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  1. Jon Driver, Felix Blankenburg, Sven Bestmann, Wim Vanduffel & Christian C. Ruff (2009). Concurrent Brain-Stimulation and Neuroimaging for Studies of Cognition. Trends in Cognitive Sciences 13 (7):319-327.
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  2. Jon Driver, Patrick Haggard & Tim Shallice (2008). Lntroduction: Mental Processes in the Human Brain. In Jon Driver, Patrick Haggard & Tim Shallice (eds.), Mental Processes in the Human Brain. Oup Oxford. 1.
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  3. Jon Driver, Patrick Haggard & Tim Shallice (eds.) (2008). Mental Processes in the Human Brain. OUP Oxford.
    The scientific study of the human mind and brain has come of age with the advent of technologically advanced methods for imaging brain structure and activity in health and disease, plus computational theories of cognition. These advances are leading to sophisticated new accounts for how mental processes are implemented in the human brain, but they also raise new challenges. -/- Mental Processes in the Human Brain provides an integrative overview of the rapid advances and future challenges in understanding the neurobiological (...)
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  4. Margarita Sarri, Felix Blankenburg & Jon Driver (2006). Neural Correlates of Crossmodal Visual-Tactile Extinction and of Tactile Awareness Revealed by fMRI in a Right-Hemisphere Stroke Patient. Neuropsychologia 44 (12):2398-2410.
     
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  5. Jon Driver & Charles Spence (2004). Crossmodal Spatial Attention: Evidence From Human Performance. In Charles Spence & Jon Driver (eds.), Crossmodal Space and Crossmodal Attention. Oup Oxford. 179--220.
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  6. E. D. Freeman, Dov Sagi & Jon Driver (2004). Configuration-Specific Attentional Modulation of Flanker Target Lateral Interactions. In Robert Schwartz (ed.), Perception. Malden Ma: Blackwell Publishing. 33--2.
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  7. Charles Spence & Jon Driver (eds.) (2004). Crossmodal Space and Crossmodal Attention. OUP Oxford.
    Many organisms possess multiple sensory systems, such as vision, hearing, touch, smell, and taste. The possession of such multiple ways of sensing the world offers many benefits. These benefits arise not only because each modality can sense different aspects of the environment, but also because different senses can respond jointly to the same external object or event, thus enriching the overall experience - for example, looking at an individual while listening to them speak. However, combining information from different senses also (...)
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  8. Charles Spence, John Mcdonald & Jon Driver (2004). Exogenous Spatial Cuing Studies of Human Crossmodal Attention and Multisensory Integration. In Charles Spence & Jon Driver (eds.), Crossmodal Space and Crossmodal Attention. Oup Oxford.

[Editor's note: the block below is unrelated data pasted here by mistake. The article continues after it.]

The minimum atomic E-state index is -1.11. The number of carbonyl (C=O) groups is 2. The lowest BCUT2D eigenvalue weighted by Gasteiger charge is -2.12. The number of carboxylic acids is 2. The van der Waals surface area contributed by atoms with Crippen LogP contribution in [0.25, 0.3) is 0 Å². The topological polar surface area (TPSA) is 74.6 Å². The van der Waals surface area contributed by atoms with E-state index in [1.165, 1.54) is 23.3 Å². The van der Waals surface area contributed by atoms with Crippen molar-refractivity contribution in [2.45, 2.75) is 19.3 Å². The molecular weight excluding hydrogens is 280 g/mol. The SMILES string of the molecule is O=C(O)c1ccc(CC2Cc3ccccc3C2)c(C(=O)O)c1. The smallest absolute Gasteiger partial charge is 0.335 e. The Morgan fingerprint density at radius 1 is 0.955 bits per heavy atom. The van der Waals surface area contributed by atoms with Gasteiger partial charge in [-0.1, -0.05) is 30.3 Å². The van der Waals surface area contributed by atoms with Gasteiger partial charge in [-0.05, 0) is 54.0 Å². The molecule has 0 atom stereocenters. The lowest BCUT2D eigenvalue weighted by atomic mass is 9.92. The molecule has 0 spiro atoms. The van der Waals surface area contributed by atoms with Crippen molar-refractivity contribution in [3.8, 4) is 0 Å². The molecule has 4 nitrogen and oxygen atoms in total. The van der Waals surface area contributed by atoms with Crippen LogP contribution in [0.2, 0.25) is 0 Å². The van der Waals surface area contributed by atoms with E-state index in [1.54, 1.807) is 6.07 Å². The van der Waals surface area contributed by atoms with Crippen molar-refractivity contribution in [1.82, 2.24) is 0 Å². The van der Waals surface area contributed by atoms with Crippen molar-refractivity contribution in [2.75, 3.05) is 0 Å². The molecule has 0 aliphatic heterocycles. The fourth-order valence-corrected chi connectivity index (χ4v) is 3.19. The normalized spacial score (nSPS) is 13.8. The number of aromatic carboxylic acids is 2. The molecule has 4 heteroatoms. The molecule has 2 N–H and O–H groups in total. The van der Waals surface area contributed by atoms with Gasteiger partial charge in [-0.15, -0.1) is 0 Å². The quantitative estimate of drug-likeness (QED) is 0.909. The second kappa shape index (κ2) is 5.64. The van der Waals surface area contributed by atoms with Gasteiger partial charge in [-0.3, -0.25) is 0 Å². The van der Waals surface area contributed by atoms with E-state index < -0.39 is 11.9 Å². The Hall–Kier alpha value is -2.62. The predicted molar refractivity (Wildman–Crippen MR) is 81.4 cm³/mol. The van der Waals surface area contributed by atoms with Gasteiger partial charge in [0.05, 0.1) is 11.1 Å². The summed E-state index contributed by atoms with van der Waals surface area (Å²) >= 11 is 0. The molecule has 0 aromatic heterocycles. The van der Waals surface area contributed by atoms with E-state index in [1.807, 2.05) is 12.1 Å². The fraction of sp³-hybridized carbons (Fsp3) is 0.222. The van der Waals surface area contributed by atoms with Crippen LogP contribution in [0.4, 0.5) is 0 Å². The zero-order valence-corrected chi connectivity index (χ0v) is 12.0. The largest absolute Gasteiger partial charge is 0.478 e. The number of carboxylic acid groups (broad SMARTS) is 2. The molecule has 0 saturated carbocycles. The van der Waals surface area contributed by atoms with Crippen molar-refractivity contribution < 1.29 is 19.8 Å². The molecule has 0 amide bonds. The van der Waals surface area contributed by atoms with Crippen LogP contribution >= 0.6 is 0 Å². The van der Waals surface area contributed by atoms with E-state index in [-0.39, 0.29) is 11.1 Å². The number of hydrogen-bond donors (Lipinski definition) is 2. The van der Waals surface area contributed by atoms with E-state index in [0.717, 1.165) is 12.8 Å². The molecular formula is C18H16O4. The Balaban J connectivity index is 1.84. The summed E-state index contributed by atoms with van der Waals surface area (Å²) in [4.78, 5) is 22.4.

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  9. Francesco Pavani, Elisabetta Ládavas & Jon Driver (2003). Auditory and Multisensory Aspects of Visuospatial Neglect. Trends in Cognitive Sciences 7 (9):407-414.
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  10. Martin Eimer, Angelo Maravita, Jose Van Velzen, Masud Husain & Jon Driver (2002). The Electrophysiology of Tactile Extinction: ERP Correlates of Unconscious Somatosensory Processing. Neuropsychologia 40 (13):2438-2447.
  11. Angelo Maravita, Charles Spence, Steffan Kennett & Jon Driver (2002). Tool-Use Changes Multimodal Spatial Interactions Between Vision and Touch in Normal Humans. Cognition 83 (2):B25-B34.
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  12. Jon Driver, Greg Davis, Charlotte Russell, Massimo Turatto & Elliot Freeman (2001). Segmentation, Attention and Phenomenal Visual Objects. Cognition 80 (1-2):61-95.
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  13. Jon Driver & Patrik Vuilleumier (2001). Unconscious Processing in Neglect and Extinction. In Beatrice De Gelder, Edward H. F. De Haan & Charles A. Heywood (eds.), Out of Mind: Varieties of Unconscious Processes. Oxford University Press. 107-169.
     
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  14. Paola Ricciardelli, Gordon Baylis & Jon Driver (2000). The Positive and Negative of Human Expertise in Gaze Perception. Cognition 77 (1):B1-B14.
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  15. Greg Davis & Jon Driver (1998). The Functional Effects of Modal Versus Amodal Filling-In. Behavioral and Brain Sciences 21 (6):752-753.
    Comparisons between modally and amodally completed regions show that perceptual filling-in is not merely the ignoring of absences. Illusory filled-in colour arises for modal completion, but not for amodal completion in comparable displays. We find that attention spreads automatically to modally but not amodally completed regions from their inducers, revealing a functional effect of filled-in colour.
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  16. Jon Driver & Charles Spence (1998). Attention and the Crossmodal Construction of Space. Trends in Cognitive Sciences 2 (7):254-262.
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  17. Masud Husain, Jason Mattingley, Chris Rorden, Chris Kennard & Jon Driver (1998). Response-Action, Perception, Cognition, and the Inferior Parietal Cortex. Trends in Cognitive Sciences 2 (5):164-167.
     
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  18. Jon Driver & Gordon C. Baylis (1993). Cross-Modal Negative Priming and Interference in Selective Attention. Bulletin of the Psychonomic Society 31 (1):45-48.
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